An international team of scientists has reconstructed the genetic history of the HIV-1 group M pandemic, the event that saw HIV spread across the African continent and around the world, and concluded that it originated in Kinshasa, the capital of what’s now the Democratic Republic of Congo.
The team’s analysis suggests between the 1920s and 1950s, a “perfect storm” of population growth, sex and railway links allowed HIV to spread from Kishasa across the globe.
HIV is known to have been transmitted from primates and apes to humans at least 13 times but only one of these transmission events has led to a human pandemic. It was only with the event that led to HIV-1 group M that a pandemic occurred, resulting in almost 75 million infections to date.
A report of the research is published in Science.
Professor Oliver Pybus of Oxford University’s Department of Zoology is a senior author of the paper. He said:
For the first time we have analysed all the available evidence using the latest phylogeographic techniques, which enable us to statistically estimate where a virus comes from. This means we can say with a high degree of certainty where and when the HIV pandemic originated.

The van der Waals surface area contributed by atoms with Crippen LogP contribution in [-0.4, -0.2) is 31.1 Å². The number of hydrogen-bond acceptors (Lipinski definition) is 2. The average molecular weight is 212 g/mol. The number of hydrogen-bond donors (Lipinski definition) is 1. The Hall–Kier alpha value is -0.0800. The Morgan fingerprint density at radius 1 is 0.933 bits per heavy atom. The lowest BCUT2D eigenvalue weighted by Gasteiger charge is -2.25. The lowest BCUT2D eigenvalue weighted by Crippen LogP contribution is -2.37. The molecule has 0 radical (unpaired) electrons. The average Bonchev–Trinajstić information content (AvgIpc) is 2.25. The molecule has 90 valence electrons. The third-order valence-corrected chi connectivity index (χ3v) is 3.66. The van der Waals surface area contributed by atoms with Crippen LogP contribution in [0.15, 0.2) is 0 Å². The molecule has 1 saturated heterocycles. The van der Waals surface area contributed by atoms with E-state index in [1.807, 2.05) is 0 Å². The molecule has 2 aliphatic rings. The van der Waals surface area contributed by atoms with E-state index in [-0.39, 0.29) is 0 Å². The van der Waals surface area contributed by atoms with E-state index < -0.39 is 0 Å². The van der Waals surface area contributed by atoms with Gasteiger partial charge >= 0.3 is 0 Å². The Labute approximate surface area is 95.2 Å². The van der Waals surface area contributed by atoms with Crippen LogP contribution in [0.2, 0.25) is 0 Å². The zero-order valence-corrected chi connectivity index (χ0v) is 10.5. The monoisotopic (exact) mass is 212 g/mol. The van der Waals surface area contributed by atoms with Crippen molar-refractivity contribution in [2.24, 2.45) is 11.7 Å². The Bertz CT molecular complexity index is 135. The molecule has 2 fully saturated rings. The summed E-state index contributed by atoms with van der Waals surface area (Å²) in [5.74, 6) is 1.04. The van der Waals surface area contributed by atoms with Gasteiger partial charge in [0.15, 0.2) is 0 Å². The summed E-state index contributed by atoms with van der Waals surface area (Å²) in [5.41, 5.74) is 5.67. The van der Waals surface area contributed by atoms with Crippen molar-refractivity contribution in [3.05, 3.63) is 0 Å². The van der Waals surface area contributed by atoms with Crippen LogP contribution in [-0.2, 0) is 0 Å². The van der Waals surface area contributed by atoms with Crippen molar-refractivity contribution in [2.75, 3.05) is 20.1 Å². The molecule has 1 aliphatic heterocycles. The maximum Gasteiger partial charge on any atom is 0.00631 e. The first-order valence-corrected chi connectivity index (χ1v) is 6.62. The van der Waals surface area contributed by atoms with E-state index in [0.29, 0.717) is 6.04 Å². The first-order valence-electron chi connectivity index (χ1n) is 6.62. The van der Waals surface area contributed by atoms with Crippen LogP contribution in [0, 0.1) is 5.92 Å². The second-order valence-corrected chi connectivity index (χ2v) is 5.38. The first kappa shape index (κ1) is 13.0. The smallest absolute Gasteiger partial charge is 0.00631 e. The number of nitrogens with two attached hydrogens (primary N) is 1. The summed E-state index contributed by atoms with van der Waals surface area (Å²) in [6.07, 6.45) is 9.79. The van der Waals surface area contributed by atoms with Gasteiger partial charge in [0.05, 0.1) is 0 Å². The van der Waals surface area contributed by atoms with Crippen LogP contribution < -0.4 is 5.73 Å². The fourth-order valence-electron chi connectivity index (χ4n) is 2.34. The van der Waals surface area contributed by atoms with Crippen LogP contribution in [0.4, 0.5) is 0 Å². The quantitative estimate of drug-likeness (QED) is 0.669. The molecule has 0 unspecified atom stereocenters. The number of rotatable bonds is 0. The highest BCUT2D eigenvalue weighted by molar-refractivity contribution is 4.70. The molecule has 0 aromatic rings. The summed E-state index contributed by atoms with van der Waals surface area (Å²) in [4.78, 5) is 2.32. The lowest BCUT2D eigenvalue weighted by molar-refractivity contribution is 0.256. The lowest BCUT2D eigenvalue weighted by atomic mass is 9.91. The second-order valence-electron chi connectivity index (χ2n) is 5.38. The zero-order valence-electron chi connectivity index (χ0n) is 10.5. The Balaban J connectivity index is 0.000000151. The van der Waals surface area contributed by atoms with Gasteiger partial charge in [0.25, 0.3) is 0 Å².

It seems a combination of factors in Kinshasa in the early 20th Century created a “perfect storm” for the emergence of HIV, leading to a generalised epidemic with unstoppable momentum that unrolled across sub-Saharan Africa.
One of the factors the team’s analysis suggests was key to the HIV pandemic’s origins was the DRC’s transport links, in particular its railways, that made Kinshasa one of the best connected of all central African cities.
Dr. Nuno Faria of Oxford University’s Department of Zoology is first author of the paper. He said:
Data from colonial archives tells us that by the end of 1940s over one million people were traveling through Kinshasa on the railways each year. Our genetic data tells us that HIV very quickly spread across the Democratic Republic of the Congo (a country the size of Western Europe), traveling with people along railways and waterways … We think it is likely that the social changes around the independence in 1960 saw the virus ‘break out’ from small groups of infected people to infect the wider population and eventually the world.
The researchers believe that following the original animal to human transmission of the virus (probably through the hunting or handling of bush meat) there was only a small ‘window’ during the Belgian colonial era for this particular strain of HIV to emerge and spread into a pandemic. By the 1960s, the railways that enabled the virus to spread vast distances were less active, but by that time the seeds of the pandemic were already sown across Africa and beyond.
Eleanor Imster has helped write and edit EarthSky since 1995. She was an integral part of the award-winning EarthSky radio series almost since it began until it ended in 2013. Today, as an EarthSky.org Editor, she helps present the science and nature stories and photos you enjoy. She and her husband live in Tennessee, where they enjoy guitar playing and singing. They have 2 grown sons.